“Forever For Now”
There’s a big swagger to LP’s voice, like a Robert Plant-sized swagger.
And she can move it around, swooping, diving and pushing it into a high falsetto.
Then there’s the ukulele, and the whistling, the Bob Dylan hair and the teenage boy body. There’s the hits she’s written for artists as different as Rihanna, Cher and Joe Walsh.
You can forget about trying to figure her out, but you won’t soon shake her voice from your head.
“Forever For Now” is billed as LP’s debut, although it comes about 10 years after she released two albums under her given name, Laura Pergolizzi.
Of the 12 songs here, three are studio versions of songs she killed on “Live at EastWest Studios,” an EP that had reviewers from the Wall Street Journal and Rolling Stone wetting themselves with excitement.
The songs range from soaring power-pop anthems to throbbing, kick-drum dance floor twirlers, to slightly more subdued orchestral rockers.
“Night Like This” and “Levitator” sound at once new and timeless, borrowing grooves from ‘80s belters like Cindy Lauper and Chrissie Hynde.
You may tire of her made-for-radio lyrics. “I need a change / Let’s make one last mistake,” she sings in one song. But you’ll never tire of how she sings them, or her occasional playfulness. In the title cut, which ends the album, she whistles over her strummy uke, sounding something like Ennio Morricone meets Don Ho.
After finally dialing in their rangy sound for two of the finest albums of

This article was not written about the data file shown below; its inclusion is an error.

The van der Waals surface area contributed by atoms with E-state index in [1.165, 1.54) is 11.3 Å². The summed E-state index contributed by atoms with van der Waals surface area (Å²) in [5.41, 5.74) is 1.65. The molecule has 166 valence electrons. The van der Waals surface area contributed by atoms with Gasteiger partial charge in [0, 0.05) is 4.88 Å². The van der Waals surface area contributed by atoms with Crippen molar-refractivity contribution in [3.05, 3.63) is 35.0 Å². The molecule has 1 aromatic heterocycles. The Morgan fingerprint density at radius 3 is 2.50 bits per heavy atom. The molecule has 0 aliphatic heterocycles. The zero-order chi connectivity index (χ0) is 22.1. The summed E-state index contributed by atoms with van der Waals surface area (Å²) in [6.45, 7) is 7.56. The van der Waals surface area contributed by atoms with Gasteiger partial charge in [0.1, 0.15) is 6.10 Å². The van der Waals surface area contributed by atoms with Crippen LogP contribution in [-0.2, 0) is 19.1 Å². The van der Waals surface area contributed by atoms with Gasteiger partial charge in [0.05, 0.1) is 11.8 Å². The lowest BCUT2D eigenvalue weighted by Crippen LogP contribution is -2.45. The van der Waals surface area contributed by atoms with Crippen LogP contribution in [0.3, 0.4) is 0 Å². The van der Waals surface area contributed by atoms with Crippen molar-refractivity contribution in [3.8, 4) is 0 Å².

their 15-year career, The Walkmen went on “extreme hiatus,” whatever that is.
Hopefully, the band’s leaders can scratch their solo itch and get back to work together.
Bassist Walter Martin has already released the very un-Walkman-like “Sing To Me” with guests like Karen O from the Yeah Yeah Yeahs and The National’s Matt Beringer.
Now comes lead singer Hamilton Leithauser, whose high wailing croon — and white preppy suits — lent the band its rakish bluster.
Leithauser also piles on the guests, including Rostam Batmanglij of Vampire Weekend, Morgan Henderson of Fleet Foxes, Richard Swift from the Shins and the Dirty Projectors’ Amber Coffman. Fellow Walkman Paul Maroon, with his ringing vintage Rickenbacker, also pitches in.
As the title suggests, the songs are a little darker than typical Walkman fare. The track, “5 A.M.” opens with eerie strings. “Do you wonder why I sing these love songs when I have no love at all,” Leithauser howls.
It has plenty of moments of pure glee, however, with lightly swinging cuts like “The Silent Orchestra,” the clap-along first single, “Alexandra” and the jazzy “11 O’Clock Friday Night.”
“See the Sky About to Rain”
Black Hen Music
Colleen Rennison is Canadian through and through, drawing many of the covers on her new album from fellow Canadians like Neil Young, Leonard Cohen, Joni Mitchell and Robbie Robertson.
But she was also clearly raised on Aretha Franklin, Etta James and Loretta Lynn.
And, don’t get the idea this is a tribute album. With her big, soulful voice, Rennison is foremost an interpreter. “Stage Fright” and “Whisky Whisky,” with their horns and funky keyboards are straight out of Memphis. And, Mitchell’s “Coyote” is a blend of Nashville twang and smoky New York jazz.
Some Yanks also get some love. Booker T.’s “My Crew” becomes a sweet little ballad. Bobby Gentry’s “Fancy” gets a Creedence Clearwater Revival treatment, and Townes Van Zandt’s “White Freightliner” gets a workover.